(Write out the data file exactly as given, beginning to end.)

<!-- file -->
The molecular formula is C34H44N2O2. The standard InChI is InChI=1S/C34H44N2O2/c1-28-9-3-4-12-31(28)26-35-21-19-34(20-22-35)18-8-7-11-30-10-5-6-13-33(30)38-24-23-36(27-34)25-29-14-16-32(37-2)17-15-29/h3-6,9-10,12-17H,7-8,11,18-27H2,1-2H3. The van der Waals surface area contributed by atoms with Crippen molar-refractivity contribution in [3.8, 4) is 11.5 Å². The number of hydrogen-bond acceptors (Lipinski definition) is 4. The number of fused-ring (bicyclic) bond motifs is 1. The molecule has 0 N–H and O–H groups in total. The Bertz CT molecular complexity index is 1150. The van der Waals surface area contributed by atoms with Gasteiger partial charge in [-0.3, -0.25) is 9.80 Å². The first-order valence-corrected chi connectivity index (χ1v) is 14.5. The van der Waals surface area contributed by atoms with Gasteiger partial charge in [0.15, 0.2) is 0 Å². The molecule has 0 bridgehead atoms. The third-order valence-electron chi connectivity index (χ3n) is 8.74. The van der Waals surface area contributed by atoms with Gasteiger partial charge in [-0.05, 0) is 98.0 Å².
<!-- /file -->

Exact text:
The molecular formula is C34H44N2O2. The standard InChI is InChI=1S/C34H44N2O2/c1-28-9-3-4-12-31(28)26-35-21-19-34(20-22-35)18-8-7-11-30-10-5-6-13-33(30)38-24-23-36(27-34)25-29-14-16-32(37-2)17-15-29/h3-6,9-10,12-17H,7-8,11,18-27H2,1-2H3. The van der Waals surface area contributed by atoms with Crippen molar-refractivity contribution in [3.8, 4) is 11.5 Å². The number of hydrogen-bond acceptors (Lipinski definition) is 4. The number of fused-ring (bicyclic) bond motifs is 1. The molecule has 0 N–H and O–H groups in total. The Bertz CT molecular complexity index is 1150. The van der Waals surface area contributed by atoms with Gasteiger partial charge in [-0.3, -0.25) is 9.80 Å². The first-order valence-corrected chi connectivity index (χ1v) is 14.5. The van der Waals surface area contributed by atoms with Gasteiger partial charge in [0.15, 0.2) is 0 Å². The molecule has 0 bridgehead atoms. The third-order valence-electron chi connectivity index (χ3n) is 8.74. The van der Waals surface area contributed by atoms with Gasteiger partial charge in [-0.05, 0) is 98.0 Å².